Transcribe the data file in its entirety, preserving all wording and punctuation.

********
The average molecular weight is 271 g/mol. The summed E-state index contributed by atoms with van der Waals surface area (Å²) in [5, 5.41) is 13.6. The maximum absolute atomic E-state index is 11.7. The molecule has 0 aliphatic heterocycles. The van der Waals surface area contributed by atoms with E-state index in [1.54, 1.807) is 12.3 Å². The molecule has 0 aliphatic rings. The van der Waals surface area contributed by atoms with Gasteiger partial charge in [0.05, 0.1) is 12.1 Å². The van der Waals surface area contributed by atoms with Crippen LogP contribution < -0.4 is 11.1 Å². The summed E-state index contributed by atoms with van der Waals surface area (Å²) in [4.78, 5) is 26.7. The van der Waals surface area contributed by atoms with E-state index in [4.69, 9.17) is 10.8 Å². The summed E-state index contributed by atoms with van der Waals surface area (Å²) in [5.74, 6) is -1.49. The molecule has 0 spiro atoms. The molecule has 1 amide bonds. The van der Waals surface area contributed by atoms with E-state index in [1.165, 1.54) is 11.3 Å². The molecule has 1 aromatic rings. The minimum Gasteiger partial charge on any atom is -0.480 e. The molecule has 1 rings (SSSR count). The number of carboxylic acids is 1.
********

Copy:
The average molecular weight is 271 g/mol. The summed E-state index contributed by atoms with van der Waals surface area (Å²) in [5, 5.41) is 13.6. The maximum absolute atomic E-state index is 11.7. The molecule has 0 aliphatic heterocycles. The van der Waals surface area contributed by atoms with E-state index in [1.54, 1.807) is 12.3 Å². The molecule has 0 aliphatic rings. The van der Waals surface area contributed by atoms with Gasteiger partial charge in [0.05, 0.1) is 12.1 Å². The van der Waals surface area contributed by atoms with Crippen LogP contribution < -0.4 is 11.1 Å². The summed E-state index contributed by atoms with van der Waals surface area (Å²) in [4.78, 5) is 26.7. The van der Waals surface area contributed by atoms with E-state index in [4.69, 9.17) is 10.8 Å². The summed E-state index contributed by atoms with van der Waals surface area (Å²) in [5.74, 6) is -1.49. The molecule has 0 spiro atoms. The molecule has 1 amide bonds. The van der Waals surface area contributed by atoms with E-state index in [1.165, 1.54) is 11.3 Å². The molecule has 1 aromatic rings. The minimum Gasteiger partial charge on any atom is -0.480 e. The molecule has 1 rings (SSSR count). The number of carboxylic acids is 1.